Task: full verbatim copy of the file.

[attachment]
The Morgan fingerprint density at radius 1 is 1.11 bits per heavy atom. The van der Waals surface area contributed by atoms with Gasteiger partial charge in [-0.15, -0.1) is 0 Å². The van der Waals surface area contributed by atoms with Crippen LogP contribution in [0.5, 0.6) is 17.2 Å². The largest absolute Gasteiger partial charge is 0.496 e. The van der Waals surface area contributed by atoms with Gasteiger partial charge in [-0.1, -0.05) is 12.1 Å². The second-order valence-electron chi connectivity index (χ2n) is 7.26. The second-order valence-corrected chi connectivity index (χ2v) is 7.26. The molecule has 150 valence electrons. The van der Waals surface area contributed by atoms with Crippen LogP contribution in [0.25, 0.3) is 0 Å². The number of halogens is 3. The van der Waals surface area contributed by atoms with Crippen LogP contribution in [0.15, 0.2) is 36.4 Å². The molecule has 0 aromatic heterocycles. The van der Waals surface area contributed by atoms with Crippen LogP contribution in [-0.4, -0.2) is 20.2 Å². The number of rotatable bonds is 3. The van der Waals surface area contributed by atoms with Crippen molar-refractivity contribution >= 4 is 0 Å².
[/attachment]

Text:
The Morgan fingerprint density at radius 1 is 1.11 bits per heavy atom. The van der Waals surface area contributed by atoms with Gasteiger partial charge in [-0.15, -0.1) is 0 Å². The van der Waals surface area contributed by atoms with Crippen LogP contribution in [0.5, 0.6) is 17.2 Å². The largest absolute Gasteiger partial charge is 0.496 e. The van der Waals surface area contributed by atoms with Gasteiger partial charge in [-0.1, -0.05) is 12.1 Å². The second-order valence-electron chi connectivity index (χ2n) is 7.26. The second-order valence-corrected chi connectivity index (χ2v) is 7.26. The molecule has 150 valence electrons. The van der Waals surface area contributed by atoms with Crippen LogP contribution in [0.25, 0.3) is 0 Å². The number of halogens is 3. The van der Waals surface area contributed by atoms with Crippen LogP contribution in [0.15, 0.2) is 36.4 Å². The molecule has 0 aromatic heterocycles. The van der Waals surface area contributed by atoms with Crippen LogP contribution in [-0.4, -0.2) is 20.2 Å². The number of rotatable bonds is 3. The van der Waals surface area contributed by atoms with Crippen molar-refractivity contribution >= 4 is 0 Å².